The word magic, gets misused these days. Misused, or misunderstood, it makes no difference. Either way, it is neglected by default. And either way, we lose out.
By ‘magic’ I mean essentially beneficial things for which there is no recognisable cause or explanation. To put it another way; ‘events which are apparently caused by mysterious or supernatural forces’ (Dictionary.com).
There are many reasons that we distrust magic. Religions don’t generally approve of it because it encroaches on their territory (as they see it). In addition, with the arrogance born or colonialism, we’ve come to associate magic in any form with cultures more primitive and less developed than our own.
This is a huge loss. Much which happens to us in our lives is mysterious and unexplained. Refusal to accept magic cuts down the opportunities to benefit from it. Opening up to an idea (such as magic, in this case), means opening the mind and expanding one’s horizons, and thereby, possibilities.
We’re also hampered the human propensity to speculate on causes any time we don’t know why something happens. I’d go so far as to say that MOST things on an average day have no clear or simple explanation (other than the reasons we make up to satisfy our speculations). In which case:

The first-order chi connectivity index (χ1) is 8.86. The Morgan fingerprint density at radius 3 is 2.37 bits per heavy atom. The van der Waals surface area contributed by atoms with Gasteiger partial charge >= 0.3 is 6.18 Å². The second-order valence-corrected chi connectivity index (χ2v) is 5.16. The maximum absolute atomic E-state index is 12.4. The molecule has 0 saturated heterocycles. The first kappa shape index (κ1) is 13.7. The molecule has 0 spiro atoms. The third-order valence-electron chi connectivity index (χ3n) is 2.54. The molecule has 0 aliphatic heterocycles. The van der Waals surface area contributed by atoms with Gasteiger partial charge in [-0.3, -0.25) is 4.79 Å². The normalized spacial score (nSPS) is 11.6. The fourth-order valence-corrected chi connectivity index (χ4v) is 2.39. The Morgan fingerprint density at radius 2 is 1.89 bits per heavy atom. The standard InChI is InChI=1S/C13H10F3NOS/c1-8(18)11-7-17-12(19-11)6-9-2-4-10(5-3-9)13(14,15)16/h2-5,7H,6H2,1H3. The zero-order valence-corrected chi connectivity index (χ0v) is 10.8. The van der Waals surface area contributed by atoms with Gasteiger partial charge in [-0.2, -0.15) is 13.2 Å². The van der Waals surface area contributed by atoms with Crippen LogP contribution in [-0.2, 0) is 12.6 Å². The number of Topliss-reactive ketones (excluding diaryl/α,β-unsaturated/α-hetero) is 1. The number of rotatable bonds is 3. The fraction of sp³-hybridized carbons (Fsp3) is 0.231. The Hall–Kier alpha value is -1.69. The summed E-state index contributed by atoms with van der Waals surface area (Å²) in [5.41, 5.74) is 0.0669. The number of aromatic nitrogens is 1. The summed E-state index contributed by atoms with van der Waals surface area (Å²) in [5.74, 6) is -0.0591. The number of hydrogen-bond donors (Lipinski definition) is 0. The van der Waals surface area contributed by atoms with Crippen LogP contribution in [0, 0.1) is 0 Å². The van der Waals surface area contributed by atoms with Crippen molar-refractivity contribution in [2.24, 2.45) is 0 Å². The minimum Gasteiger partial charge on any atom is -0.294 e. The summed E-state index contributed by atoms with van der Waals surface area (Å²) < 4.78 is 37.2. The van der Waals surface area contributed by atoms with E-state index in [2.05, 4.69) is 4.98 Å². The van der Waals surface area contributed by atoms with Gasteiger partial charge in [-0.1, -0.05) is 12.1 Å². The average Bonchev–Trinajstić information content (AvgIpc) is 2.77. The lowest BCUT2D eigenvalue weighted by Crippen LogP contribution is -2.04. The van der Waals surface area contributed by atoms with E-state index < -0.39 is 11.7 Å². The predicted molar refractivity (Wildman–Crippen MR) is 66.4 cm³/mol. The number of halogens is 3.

- We waste time, energy and mind space dreaming up explanations for events for which there isn’t one
- We occupy our minds to such an extent that we fail to notice magic when it occurs.
Accepting magic is a choice
You don’t have to broadcast it, dress strangely, nor use any particular incantations (though if you know some, use them, after all you are probably using negative incantations on a daily basis). Accepting magic means just that. It’s a private matter, so no one will think you are weird (but would that be so bad?).
If you need a simple rule of thumb: If you can imagine it, you can make magic.